Awareness materials are needed for all organizations. This is material that is used in the form of posters, brochures, handouts, buttons, etc, to get the word out about hazards within the work areas and measures that can be taken to prevent accident from occurring or lessen the severity if they do occur. There should be approximately fifteen cents spent for each employee within the organization. This is a formula that works very well. If you have a high hazard organization this amount should be fifty cents per employee. The key is to effectively spend the money on the hazards that are affecting your processes and personnel. It is also important to follow up on awareness material used to ensure it is well received by personnel within the organization. If you have bilingual or non-native English speaking employees it is essential to provide some awareness material in the language they speak naturally. My experience proves that providing material in the language a person speaks can not only help them know more about the safety program but also gives them some incentive to become an active supporter of safety. There is also a need to look at the different age groups of employees. Younger employees seem to like active busy posters and awareness material while older employees seem to like straightforward single message material. Focus your material to a broad audience to reach all or most of your work force.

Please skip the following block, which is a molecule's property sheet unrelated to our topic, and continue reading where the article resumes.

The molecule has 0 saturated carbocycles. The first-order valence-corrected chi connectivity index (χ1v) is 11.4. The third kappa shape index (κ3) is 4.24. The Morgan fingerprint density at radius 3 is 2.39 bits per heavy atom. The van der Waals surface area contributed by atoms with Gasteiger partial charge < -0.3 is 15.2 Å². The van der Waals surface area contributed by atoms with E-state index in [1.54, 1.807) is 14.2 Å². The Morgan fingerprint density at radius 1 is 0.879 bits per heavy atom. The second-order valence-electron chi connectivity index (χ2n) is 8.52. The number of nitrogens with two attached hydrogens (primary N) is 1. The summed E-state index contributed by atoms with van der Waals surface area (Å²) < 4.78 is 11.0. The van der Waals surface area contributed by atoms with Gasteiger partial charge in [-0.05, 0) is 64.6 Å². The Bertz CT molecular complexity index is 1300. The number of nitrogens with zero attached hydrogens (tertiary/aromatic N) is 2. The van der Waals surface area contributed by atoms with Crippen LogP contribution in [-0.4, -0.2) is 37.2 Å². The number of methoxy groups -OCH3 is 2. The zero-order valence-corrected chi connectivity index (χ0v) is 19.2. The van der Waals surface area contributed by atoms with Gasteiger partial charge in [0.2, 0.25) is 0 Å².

There has been a lot of discussion and even some arguing about the effectiveness of an incentive awards program. Over nineteen years of safety experience I have found that these programs can work if they are done right. They cannot be handled haphazardly or without clear intent. This program should actually consist of an incentive awards and earned awards program. Both programs complement each other and together form a solid program that keeps the safety program positive while gaining employee support. The incentive awards should be used to garner support for the program. These should be low cost items that can be given to employees when they do something right. This is very effective. Too many times we tend to catch employees doing things wrong. This process allows management to catch them doing something right. The second part should be an awards program that requires the individual to earn the award through some defined criteria. This can be working some many hours without an accident or driving some many miles without an accident. The criteria can also be for lost time accidents. This allows the organization to maintain an effective accident-reporting program. These awards must be kept separate and not given out for small or nonexistent safety effort. The incentive awards are normally kept to $5.00 or less while earned awards should come in five different levels that have a progression for an employee to strive for. Furthermore, the award should be provided to an employee in a manner they feel comfortable with. There are some employees who do not wish to receive an award before a big group. Do not embarrass these employees. Award their items in front of their section. All personnel receiving an award should be noted in newsletters or company bulletin boards.